How to beat the bloat on Thanksgiving

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Thanksgiving is a day to feel no shame for the food you consume and to inevitably fall into a coma in front of the TV at 7 pm. Sometimes, though, you may desire to skip the heavy feeling of food in your stomach and prep your body for the 4 am wake-up call of shopping.

In order to get you alert and ready, here are a few ways to help prep your stomach for the days to come:

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Beat the bloat Thanksgiving
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Beat the bloat Thanksgiving

Eat Breakfast!

It's common knowledge that eating a good breakfast will help to control eating for the rest of the day. So if your family typically sits down to eat around 3 or 4 pm, have a small breakfast with a mix of healthy carbs & fats, along with some protein to hold you over, such as scrambled eggs and whole wheat toast. If your family eats earlier, try just a piece of toast or a granola bar.

Get Outside

It's easy to sit in front of the TV and watch parades and football all day. But getting outside, even just for 30 minutes, will help build up an appetite and get some blood flowing. Go for a brisk walk, a light jog, play some football and work out the aggression you feel towards that passive aggressive uncle who always comes to town on the holidays. We all have one.

Stay Out of the Kitchen (Unless You're Cooking)

If the aromas wafting from the kitchen all day tempt you to sneak in and steal a few bites, try to avoid it as much as possible. All those extra nibbles actually do contain calories, and will contribute to a consistent full feeling throughout the evening.

Choose This, Not That

Choices matter, my friends. When presented with options on the table, there are always better ones. If you have a choice between sweet potatoes and white potatoes, choose the sweet. They're a complex carb, rather than a simple, and will keep you full for longer and for less.

Choose casseroles with broth bases, rather than creams. Go for light meat over dark, unless you have a huge taste preference. And for God's sake, make your own cranberry sauce. If the jelly still has can marks on it, you're doing it wrong.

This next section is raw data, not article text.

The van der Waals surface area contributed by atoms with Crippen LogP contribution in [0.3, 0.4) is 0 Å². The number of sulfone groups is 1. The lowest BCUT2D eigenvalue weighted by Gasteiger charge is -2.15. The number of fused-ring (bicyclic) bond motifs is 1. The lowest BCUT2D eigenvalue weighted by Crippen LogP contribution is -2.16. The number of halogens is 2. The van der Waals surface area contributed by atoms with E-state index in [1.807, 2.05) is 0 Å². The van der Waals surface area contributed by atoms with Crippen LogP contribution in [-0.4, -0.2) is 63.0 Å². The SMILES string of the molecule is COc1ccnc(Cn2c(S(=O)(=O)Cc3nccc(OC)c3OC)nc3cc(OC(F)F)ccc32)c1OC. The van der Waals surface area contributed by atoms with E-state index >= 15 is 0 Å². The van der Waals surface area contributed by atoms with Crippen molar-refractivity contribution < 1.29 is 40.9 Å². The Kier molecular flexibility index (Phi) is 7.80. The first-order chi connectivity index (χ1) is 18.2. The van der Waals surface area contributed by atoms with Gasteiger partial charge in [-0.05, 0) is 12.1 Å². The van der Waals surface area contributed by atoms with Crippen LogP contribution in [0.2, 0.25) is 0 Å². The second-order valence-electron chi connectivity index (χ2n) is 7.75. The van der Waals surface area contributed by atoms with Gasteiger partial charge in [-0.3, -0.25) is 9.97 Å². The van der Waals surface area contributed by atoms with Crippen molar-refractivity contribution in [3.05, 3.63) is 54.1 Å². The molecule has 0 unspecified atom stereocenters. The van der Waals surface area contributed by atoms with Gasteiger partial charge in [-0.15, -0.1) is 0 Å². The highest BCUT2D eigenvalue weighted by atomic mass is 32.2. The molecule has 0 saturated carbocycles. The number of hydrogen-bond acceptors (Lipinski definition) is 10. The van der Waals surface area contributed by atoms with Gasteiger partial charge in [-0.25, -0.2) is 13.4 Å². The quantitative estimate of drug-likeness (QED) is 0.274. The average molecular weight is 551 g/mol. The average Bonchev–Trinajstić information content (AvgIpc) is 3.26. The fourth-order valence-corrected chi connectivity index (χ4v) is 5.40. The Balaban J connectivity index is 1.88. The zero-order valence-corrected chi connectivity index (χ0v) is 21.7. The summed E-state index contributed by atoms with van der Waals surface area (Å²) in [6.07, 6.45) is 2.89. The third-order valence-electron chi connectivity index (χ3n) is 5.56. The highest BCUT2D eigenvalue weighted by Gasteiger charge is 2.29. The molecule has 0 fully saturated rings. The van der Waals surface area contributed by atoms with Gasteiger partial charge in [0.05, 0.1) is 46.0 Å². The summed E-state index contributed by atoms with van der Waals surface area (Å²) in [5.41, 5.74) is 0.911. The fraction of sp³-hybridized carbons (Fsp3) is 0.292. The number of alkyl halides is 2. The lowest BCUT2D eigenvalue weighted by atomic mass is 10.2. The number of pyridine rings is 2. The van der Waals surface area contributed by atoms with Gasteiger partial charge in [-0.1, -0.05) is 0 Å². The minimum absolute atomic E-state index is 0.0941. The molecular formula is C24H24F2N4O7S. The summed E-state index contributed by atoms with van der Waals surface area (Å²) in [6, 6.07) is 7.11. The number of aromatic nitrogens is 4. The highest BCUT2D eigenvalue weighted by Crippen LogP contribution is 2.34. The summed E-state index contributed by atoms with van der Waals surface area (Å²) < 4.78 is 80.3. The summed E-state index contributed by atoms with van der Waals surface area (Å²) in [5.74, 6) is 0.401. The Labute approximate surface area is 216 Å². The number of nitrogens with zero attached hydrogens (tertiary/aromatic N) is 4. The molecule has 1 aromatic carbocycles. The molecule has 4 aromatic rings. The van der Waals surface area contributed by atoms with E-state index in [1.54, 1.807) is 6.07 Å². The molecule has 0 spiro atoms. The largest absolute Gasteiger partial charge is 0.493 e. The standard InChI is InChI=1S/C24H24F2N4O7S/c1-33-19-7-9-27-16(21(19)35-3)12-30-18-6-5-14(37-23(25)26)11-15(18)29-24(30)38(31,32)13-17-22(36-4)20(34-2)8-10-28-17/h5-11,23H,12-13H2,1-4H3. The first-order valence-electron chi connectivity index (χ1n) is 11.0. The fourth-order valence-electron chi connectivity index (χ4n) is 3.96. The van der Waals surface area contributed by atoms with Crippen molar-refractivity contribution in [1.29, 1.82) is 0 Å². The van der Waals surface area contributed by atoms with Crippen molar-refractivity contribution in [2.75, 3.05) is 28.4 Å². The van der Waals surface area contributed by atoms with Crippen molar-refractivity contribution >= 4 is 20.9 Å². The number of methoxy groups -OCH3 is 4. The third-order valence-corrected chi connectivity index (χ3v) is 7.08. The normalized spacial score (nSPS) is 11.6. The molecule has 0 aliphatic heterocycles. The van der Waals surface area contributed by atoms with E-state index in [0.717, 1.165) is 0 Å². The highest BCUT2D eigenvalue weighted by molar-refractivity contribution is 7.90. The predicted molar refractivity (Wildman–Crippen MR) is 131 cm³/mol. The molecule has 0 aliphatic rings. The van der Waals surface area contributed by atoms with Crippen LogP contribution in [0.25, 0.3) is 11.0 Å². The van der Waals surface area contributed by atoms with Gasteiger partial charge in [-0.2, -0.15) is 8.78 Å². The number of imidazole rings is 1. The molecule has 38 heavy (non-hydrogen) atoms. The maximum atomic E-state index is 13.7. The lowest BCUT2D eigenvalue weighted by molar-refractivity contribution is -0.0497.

Healthy Side Dishes

If you're looking for a healthy Thanksgiving option, there's no harm in contributing your own side dish, whether or not the destination is at your house.

A simple yet easy combination is combining chicken broth, some olive oil, Brussels sprouts, prosciutto or bacon, garlic, and sautéed onions in a pan and roasting them. If it tastes like bacon and smells like bacon, those pesky little green things hardly seem to matter. 

Which pie applies?

Lots and lots of pie, oh my. The favored desserts of Thanksgiving always seem to come in pie form, and the choices are endless. From your all-American apple, to the fall festive pumpkin, there's a choice for everyone. If you've eaten modestly all day, and want to have a free for all with the dessert, I will never stand in your way.

But, if you're looking for the healthy choice, here's what to go with: avoid the pecan, hit up the apple or pumpkin. An average slice of pecan pie will hit you with over a whopping 500 calories per slice. A slice of apple will set you back about 280, and pumpkin about 320. Besides the obvious caloric benefits, both apple and pumpkin will provide some nutrients and a serving of fruit to round out your meal. 

Portion Your Plate

The old rule of thumb applies. Make sure your plate has a variety of colors on it, not simply brown and white. Throw in some of the green bean casserole your grandma raves about, or the Brussels sprouts that your yoga teacher aunt brings to dinner, no matter what the occasion. The greens will fill you up without bloating you out.

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